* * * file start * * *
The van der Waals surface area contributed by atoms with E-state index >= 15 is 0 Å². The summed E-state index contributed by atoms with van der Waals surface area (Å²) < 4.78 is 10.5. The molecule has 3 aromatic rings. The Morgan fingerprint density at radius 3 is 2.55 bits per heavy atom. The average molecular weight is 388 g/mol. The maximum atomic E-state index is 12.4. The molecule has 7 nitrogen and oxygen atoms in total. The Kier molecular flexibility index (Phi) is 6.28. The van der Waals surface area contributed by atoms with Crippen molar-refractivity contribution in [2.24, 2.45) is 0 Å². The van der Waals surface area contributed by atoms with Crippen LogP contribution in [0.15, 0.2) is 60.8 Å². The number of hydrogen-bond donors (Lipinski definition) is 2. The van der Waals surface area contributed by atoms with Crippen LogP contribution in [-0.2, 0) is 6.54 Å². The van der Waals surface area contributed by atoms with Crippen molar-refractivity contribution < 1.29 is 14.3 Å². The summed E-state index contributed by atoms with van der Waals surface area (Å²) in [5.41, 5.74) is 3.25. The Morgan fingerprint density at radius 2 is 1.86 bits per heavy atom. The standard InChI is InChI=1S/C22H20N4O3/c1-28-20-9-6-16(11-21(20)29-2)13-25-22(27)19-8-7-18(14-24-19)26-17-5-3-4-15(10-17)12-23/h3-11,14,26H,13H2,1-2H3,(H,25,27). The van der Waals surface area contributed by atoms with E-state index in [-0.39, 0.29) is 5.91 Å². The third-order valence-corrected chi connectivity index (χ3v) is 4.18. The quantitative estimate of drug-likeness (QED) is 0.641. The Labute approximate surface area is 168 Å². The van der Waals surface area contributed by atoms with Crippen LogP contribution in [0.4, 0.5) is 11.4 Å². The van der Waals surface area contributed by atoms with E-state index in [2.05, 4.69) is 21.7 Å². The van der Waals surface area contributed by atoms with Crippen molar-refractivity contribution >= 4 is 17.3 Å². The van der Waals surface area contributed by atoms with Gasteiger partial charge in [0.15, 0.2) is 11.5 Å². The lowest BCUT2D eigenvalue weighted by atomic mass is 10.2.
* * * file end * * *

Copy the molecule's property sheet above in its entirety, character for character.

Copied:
The van der Waals surface area contributed by atoms with E-state index >= 15 is 0 Å². The summed E-state index contributed by atoms with van der Waals surface area (Å²) < 4.78 is 10.5. The molecule has 3 aromatic rings. The Morgan fingerprint density at radius 3 is 2.55 bits per heavy atom. The average molecular weight is 388 g/mol. The maximum atomic E-state index is 12.4. The molecule has 7 nitrogen and oxygen atoms in total. The Kier molecular flexibility index (Phi) is 6.28. The van der Waals surface area contributed by atoms with Crippen molar-refractivity contribution in [2.24, 2.45) is 0 Å². The van der Waals surface area contributed by atoms with Crippen LogP contribution in [0.15, 0.2) is 60.8 Å². The number of hydrogen-bond donors (Lipinski definition) is 2. The van der Waals surface area contributed by atoms with Crippen LogP contribution in [-0.2, 0) is 6.54 Å². The van der Waals surface area contributed by atoms with Crippen molar-refractivity contribution < 1.29 is 14.3 Å². The summed E-state index contributed by atoms with van der Waals surface area (Å²) in [5.41, 5.74) is 3.25. The Morgan fingerprint density at radius 2 is 1.86 bits per heavy atom. The standard InChI is InChI=1S/C22H20N4O3/c1-28-20-9-6-16(11-21(20)29-2)13-25-22(27)19-8-7-18(14-24-19)26-17-5-3-4-15(10-17)12-23/h3-11,14,26H,13H2,1-2H3,(H,25,27). The van der Waals surface area contributed by atoms with E-state index in [-0.39, 0.29) is 5.91 Å². The third-order valence-corrected chi connectivity index (χ3v) is 4.18. The quantitative estimate of drug-likeness (QED) is 0.641. The Labute approximate surface area is 168 Å². The van der Waals surface area contributed by atoms with Crippen LogP contribution in [0.4, 0.5) is 11.4 Å². The van der Waals surface area contributed by atoms with E-state index in [2.05, 4.69) is 21.7 Å². The van der Waals surface area contributed by atoms with Crippen molar-refractivity contribution >= 4 is 17.3 Å². The van der Waals surface area contributed by atoms with Gasteiger partial charge in [0.15, 0.2) is 11.5 Å². The lowest BCUT2D eigenvalue weighted by atomic mass is 10.2.